Messer concludes that "the desirability of eating a 'healthy' low-fat meat-substitute apparently overrode concerns over Quorn's possibly unhealthy fungal and transnational-corporate origins."

Exponent Private Equity, the parent company that owns Quorn Foods, hold a number of varied companies in their portfolio, including Radley Handbags which are made from, you guessed it, leather. Even the fabric bags have leather straps. I know it's hard to get away from these sort of issues, because companies are often owned by a bigger company that does questionable things. But the single Vegan burger that they have currently means little ethically when Quorn still uses eggs in everything else and the money goes to a company buying and selling kilometers of leather annually. Compassion over Killing also stated that "Quorn are also actively reducing its use of eggs overall, using 3.5 million fewer eggs since 2010." I guess this is a step in the right direction and a win for the supposed 14 000 chickens that aren't laying eggs for Quorn anymore.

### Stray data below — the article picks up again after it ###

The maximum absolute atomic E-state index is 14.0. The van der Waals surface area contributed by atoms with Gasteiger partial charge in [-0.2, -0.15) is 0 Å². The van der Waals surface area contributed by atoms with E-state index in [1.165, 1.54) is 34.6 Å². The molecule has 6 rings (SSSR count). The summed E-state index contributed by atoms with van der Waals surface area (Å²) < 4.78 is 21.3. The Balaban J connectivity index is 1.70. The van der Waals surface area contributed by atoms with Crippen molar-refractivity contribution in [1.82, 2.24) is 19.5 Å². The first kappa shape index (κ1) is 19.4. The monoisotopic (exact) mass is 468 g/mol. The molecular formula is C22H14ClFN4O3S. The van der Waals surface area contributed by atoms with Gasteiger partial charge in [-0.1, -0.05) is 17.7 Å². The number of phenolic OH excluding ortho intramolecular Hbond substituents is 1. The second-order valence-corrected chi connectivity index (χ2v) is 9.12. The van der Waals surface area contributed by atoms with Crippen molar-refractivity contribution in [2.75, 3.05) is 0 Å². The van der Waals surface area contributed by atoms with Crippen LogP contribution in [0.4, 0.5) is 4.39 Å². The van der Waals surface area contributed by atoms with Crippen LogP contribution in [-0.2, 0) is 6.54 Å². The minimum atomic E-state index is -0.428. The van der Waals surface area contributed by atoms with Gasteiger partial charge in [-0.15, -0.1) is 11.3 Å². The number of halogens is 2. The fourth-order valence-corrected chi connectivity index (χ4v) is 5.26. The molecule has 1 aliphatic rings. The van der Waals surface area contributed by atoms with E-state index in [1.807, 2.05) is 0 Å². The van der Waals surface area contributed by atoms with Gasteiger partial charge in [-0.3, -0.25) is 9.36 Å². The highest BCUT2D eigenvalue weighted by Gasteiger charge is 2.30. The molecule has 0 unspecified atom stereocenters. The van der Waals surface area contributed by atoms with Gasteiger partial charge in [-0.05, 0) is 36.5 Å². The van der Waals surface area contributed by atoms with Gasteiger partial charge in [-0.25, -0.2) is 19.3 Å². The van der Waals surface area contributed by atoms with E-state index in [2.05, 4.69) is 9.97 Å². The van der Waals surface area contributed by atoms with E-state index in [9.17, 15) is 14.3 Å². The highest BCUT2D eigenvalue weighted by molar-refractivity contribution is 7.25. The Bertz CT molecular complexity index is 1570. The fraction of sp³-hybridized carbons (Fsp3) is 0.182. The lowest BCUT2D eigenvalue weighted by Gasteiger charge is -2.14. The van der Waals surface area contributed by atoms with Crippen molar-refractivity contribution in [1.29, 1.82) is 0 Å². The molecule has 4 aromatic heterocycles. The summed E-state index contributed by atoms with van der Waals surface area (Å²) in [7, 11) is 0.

I enjoyed the comment about the Quorn advertising campaign in a 2009 UK Guardian article in which Alex Renton states acerbically that, "Why waste the £7m on posters and TV ads? Make Quorn free and it could be the Google of food. Now that's what I call Qlever." Perhaps even more so if there were no animals impacted by its production. I know that we can get into a spiral of ethics and obviously everyone needs to make up their own minds about to what degree they let these sorts of factors influence their decisions, but I just thought that we needed a little local criticality and dissent related to this strange space-age product being sold to us (started being developed in the 1960s, remember?) and that perhaps it's not all it's cut out to be by its marketing agents.

Perron Mexican Restaurant Illovo



There's a new Mexican restaurant in Illovo called Perron Mexican Appreciation Society and it's quickly gaining momentum as the best in Jo'burg. We've got a few reasonably mediocre and samey Mexican joints and this one seems promising. One of the owners is also vegetarian, so there are great Veg options. Check out their menu! I will report properly when I've eaten there, but in the mean time, I will tell you that people are saying good things on the internet and away from keyboard. The food is fresh, tasty, yummy and the margaritas are divine.